By Ron Wilson, director of the Huck Boyd National Institute for Rural Development at Kansas State University.
What’s your platform? No, not fancy shoes or the policy statements which are debated and adopted by the political parties every four years. I’m talking about what has been referred to as a “regional change platform.” In fact, it is a grassroots network that is working to improve the lives of citizens across a multi-county region of southeast Kansas.
Project 17 is the name of this project for regional economic development and community engagement in the southeast region of the state, led by the Advanced Manufacturing Institute (AMI) within Kansas State University’s College of Engineering. Jeff Tucker is executive director of AMI. Since 2004 AMI has been working with companies, communities, and regions throughout Kansas to help cultivate rural, innovation-based economies.
Back in 2011, AMI was contacted by four senators who also went to the governor and expressed their concerns about the 17-county region of southeast Kansas which they represented in the legislature. The concerns they expressed were real. Southeast Kansas has long suffered from concentrated poverty and unemployment rates which significantly exceed the state average. Most of the counties had suffered significant economic losses due to a shrinking manufacturing base. Many lacked adequate access to high speed internet for business, education, or health care. Public health indicators were chronically among the poorest in the state.
The senators asked K-State’s Advanced Manufacturing Institute to become the backbone organization to organize a response to these serious needs. In response, AMI worked with a small initial coalition of civic leaders and partner organizations to plan the response. A series of community meetings were held across the region to engage the public in a civic conversation about the challenges.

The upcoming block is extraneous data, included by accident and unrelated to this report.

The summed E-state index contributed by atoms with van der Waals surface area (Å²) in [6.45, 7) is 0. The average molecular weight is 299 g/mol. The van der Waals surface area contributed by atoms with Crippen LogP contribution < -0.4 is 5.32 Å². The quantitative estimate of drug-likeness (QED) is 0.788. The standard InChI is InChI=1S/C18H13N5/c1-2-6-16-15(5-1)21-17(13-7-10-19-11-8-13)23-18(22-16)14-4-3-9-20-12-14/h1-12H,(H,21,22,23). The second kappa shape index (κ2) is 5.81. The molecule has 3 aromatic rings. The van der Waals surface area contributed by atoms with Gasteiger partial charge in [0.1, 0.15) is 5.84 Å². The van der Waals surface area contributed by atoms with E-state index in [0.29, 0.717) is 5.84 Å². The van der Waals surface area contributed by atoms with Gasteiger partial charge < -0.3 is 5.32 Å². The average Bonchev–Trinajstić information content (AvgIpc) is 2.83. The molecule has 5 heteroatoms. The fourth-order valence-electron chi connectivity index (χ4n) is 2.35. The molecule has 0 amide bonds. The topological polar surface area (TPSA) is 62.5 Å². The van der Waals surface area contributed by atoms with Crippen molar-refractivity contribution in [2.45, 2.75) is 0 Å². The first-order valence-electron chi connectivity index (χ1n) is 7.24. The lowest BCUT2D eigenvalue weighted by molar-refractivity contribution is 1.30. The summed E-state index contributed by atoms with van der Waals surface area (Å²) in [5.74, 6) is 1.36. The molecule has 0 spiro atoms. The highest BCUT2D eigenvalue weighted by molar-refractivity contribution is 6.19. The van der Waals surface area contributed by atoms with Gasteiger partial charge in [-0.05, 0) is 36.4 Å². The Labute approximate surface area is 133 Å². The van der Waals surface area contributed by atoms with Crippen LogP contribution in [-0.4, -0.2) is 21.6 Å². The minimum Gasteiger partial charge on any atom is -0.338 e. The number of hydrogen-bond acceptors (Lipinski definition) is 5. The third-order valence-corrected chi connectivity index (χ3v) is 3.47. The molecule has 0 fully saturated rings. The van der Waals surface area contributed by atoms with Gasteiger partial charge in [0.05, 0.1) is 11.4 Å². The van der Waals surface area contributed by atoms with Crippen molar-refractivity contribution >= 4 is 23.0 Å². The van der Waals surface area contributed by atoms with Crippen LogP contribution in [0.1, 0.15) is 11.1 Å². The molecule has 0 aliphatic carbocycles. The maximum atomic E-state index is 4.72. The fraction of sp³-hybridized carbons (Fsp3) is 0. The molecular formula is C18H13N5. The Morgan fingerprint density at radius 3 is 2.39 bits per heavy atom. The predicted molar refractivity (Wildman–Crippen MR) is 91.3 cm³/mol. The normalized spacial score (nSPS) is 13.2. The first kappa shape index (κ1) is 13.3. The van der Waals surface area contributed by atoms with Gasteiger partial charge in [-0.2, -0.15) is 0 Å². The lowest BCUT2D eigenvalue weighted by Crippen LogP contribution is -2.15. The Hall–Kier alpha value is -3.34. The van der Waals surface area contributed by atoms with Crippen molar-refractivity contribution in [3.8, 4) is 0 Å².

These seventeen counties go from Chautaqua County to Miami County and from Coffey County down to Cherokee County. From corner to corner, this includes lots of rural communities, from Bucyrus to Cedar Vale, population 709, and from Galena to Bushong, population 54. Now, that’s rural.
To address the deep-seated issues in the region, it was clear that a different approach was needed. The result was what AMI calls a “regional change platform.” Rather than a traditional top-down driven change program, this project was designed as a network-based, grass-roots supported program that enables all citizens to participate. It actively recruited volunteers and partners, focused on linking and leveraging regional assets, placed priority on strategic doing over strategic planning, and launched multiple initiatives to seed large-scale change.
Based on lots of grass-roots input, Project 17 is built on four pillars: Health, Economic Development, Education/Workforce, and Leadership. Work teams were formed and specific activities are organized under each of those pillars.
Based on the number of counties in the region, the project became known as Project 17. Heather Morgan was selected as executive director of Project 17 in 2013. From a core planning group of about 15 people, this project has mushroomed across the region to engage thousands of citizens.
Of course, resources were needed to accomplish these activities. AMI led a proposal team that was awarded a Rural Jobs and Innovation Accelerator grant from the U.S. Department of Commerce’s Economic Development Administration and U.S. Department of Agriculture – Rural Development, with matching funds coming from the Kansas Department of Commerce and K-State.
Many partner organizations were engaged with these activities. The results are remarkable: More than 1,800 citizens were engaged in this work, over 1,000 citizen leaders were trained, 674 jobs were created and 431 jobs retained, 194 businesses were assisted, 107 entrepreneurs were engaged, and $25.54 million in private investments were leveraged.
For more information, see www.twsproject17.org
What’s your platform? No, not the policy statements of the political parties. This is Project 17, which is what has been described as a regional change platform for economic and community development in southeast Kansas. We commend the Advanced Manufacturing Institute and all those involved with Project 17 for making a difference with grass-roots involvement to make their region better. They are helping to hold this platform high.
And there’s more. Beyond the numbers, this program is changing lives for the better, one person at a time. We’ll learn about that next week.
Audio and text files of Kansas Profiles are available at http://www.kansasprofile.com. For more information about the Huck Boyd Institute, interested persons can visit http://www.huckboydinstitute.org.